reproduced with permission,
this article originally appeared at Dicthung Digital:

Playing for the Plot:
Blade Runner as Paradigm of the Graphic Adventure Game

Susana Pajares Tosca

June 2000



The digital medium has an increasing significance in the cultural panorama of the end of a millennium whose advances have been measured in terms of first written and then print documents. Computer games are a lively corner of the electronic arena, and both their economical success and the widening of their audience suggest that their influence will go beyond the mere entertainment role where some literati seem glad to cast them.

Adventure games form a genre of their own, and are direct descendants of the first text-based adventures that can be said to have inaugurated digital narrative. The puzzle solving and plot development were afterwards combined with the powerful visual element evolved from action games and others, first incorporating moving images and then videos and 3D landscapes to the story-driven games. These games present a new challenge to literary studies, as their acknowledged aim is to let the user "live" a story. She solves enigmas, participates in dialogues and makes the argument advance, so that the result is very similar to a traditional genre fiction (mystery, sci-fi or fantasy) story, where the user has played the main character. (Game developer Jane Jensen makes this explicit by writing books that follow her adventure games in the Gabriel Knight series word by word). But adventure games are not only narratives at the end, because the player is aware of the storytelling process unfolding before her all along. What kind of stories are these? What are their conventions? Are they really interactive?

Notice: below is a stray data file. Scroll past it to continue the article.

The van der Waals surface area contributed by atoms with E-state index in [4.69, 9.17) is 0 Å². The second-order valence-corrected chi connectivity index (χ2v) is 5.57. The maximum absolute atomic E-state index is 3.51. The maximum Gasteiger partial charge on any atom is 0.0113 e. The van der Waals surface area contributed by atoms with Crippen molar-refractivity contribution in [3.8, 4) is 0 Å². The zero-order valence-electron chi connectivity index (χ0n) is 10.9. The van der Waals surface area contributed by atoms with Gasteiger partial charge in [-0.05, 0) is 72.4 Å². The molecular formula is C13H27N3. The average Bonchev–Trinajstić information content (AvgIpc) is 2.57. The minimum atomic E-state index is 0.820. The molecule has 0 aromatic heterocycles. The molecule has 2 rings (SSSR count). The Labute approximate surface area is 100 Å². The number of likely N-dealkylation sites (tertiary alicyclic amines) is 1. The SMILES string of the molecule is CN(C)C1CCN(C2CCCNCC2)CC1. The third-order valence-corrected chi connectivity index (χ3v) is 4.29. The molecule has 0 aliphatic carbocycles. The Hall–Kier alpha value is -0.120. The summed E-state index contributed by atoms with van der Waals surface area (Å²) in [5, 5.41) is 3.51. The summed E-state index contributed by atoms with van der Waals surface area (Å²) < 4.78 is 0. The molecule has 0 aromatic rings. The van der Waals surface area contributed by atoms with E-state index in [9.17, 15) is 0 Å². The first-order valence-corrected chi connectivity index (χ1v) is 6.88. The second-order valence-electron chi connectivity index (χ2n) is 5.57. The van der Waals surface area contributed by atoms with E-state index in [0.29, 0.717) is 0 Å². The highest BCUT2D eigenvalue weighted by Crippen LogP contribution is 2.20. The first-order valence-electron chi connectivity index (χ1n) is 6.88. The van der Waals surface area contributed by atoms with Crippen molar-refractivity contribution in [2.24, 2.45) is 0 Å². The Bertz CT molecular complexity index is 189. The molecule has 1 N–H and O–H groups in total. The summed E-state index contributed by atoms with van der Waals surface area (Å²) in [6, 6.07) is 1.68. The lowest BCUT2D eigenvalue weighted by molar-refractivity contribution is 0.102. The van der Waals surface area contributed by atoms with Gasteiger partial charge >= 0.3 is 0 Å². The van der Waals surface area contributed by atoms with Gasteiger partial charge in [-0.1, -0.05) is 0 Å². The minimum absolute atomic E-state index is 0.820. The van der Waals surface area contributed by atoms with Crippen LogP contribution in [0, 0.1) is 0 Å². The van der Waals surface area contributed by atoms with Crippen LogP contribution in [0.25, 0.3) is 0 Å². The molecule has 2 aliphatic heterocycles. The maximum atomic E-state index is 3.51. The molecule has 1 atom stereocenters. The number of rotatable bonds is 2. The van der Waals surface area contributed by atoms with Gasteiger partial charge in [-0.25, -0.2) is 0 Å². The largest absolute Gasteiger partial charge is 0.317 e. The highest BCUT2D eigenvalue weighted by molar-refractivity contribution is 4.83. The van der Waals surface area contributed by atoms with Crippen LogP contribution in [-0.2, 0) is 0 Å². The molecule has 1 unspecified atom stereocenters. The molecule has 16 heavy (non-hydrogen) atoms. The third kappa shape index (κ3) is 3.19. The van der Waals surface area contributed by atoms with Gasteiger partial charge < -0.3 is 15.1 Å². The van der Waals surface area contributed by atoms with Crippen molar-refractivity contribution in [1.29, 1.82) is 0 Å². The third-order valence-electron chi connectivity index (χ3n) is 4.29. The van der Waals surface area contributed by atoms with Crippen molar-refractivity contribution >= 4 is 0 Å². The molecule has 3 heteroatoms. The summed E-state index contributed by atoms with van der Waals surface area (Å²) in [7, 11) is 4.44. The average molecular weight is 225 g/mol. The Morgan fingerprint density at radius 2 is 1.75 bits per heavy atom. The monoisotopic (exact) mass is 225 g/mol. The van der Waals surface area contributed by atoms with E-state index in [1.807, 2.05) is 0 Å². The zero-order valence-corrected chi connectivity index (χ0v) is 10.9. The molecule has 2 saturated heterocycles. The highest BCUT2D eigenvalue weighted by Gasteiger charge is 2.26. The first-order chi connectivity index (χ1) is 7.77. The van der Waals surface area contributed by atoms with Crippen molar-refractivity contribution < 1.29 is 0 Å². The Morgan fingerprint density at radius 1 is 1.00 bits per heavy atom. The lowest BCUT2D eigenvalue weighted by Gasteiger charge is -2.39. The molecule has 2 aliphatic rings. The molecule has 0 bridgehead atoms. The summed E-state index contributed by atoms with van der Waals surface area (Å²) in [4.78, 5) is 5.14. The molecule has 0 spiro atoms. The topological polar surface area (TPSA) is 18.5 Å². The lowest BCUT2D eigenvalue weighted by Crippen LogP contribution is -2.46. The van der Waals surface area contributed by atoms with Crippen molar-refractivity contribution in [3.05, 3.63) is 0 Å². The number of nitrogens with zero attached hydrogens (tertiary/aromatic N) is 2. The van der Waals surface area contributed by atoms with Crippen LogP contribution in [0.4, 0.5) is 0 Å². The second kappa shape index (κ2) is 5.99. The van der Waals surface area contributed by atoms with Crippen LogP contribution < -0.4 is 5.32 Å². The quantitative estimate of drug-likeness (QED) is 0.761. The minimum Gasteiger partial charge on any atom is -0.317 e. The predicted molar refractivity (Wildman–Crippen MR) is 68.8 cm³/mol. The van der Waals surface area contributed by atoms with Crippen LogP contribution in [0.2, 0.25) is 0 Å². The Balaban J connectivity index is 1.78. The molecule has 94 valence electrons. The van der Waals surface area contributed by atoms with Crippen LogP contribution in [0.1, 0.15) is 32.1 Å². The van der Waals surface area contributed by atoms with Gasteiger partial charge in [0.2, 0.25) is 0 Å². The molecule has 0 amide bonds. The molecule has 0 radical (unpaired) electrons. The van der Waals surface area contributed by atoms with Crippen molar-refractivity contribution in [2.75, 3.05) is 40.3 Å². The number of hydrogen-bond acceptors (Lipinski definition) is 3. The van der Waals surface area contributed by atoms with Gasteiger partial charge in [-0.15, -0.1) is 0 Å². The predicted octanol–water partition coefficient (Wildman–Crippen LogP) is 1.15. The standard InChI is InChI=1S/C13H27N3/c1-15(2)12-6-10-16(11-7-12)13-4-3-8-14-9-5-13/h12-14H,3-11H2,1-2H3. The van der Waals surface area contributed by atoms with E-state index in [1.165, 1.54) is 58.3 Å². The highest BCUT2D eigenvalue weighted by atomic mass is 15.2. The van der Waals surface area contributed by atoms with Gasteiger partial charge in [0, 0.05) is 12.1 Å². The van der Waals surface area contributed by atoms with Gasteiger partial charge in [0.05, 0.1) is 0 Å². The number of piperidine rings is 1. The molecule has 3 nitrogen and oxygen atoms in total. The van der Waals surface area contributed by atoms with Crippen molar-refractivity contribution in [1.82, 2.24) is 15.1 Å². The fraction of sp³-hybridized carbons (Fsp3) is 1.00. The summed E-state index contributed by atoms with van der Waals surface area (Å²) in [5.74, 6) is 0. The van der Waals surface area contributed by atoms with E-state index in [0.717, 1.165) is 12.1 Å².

This article takes one of such games, Blade Runner, to explore the relationship between adventure games and narrative, and to see how the genre could evolve towards a more participatory exchange between the reader and the text. Blade Runner is at the same time a paradigm and a contradiction, as it draws on some of the more explicitly marked genre conventions and at the same time wants to go a "step beyond" towards narrative interactivity providing a "constantly changing plot" (from the game´s package). How does it try to achieve this? Does it succeed? Is this a revolution in storytelling?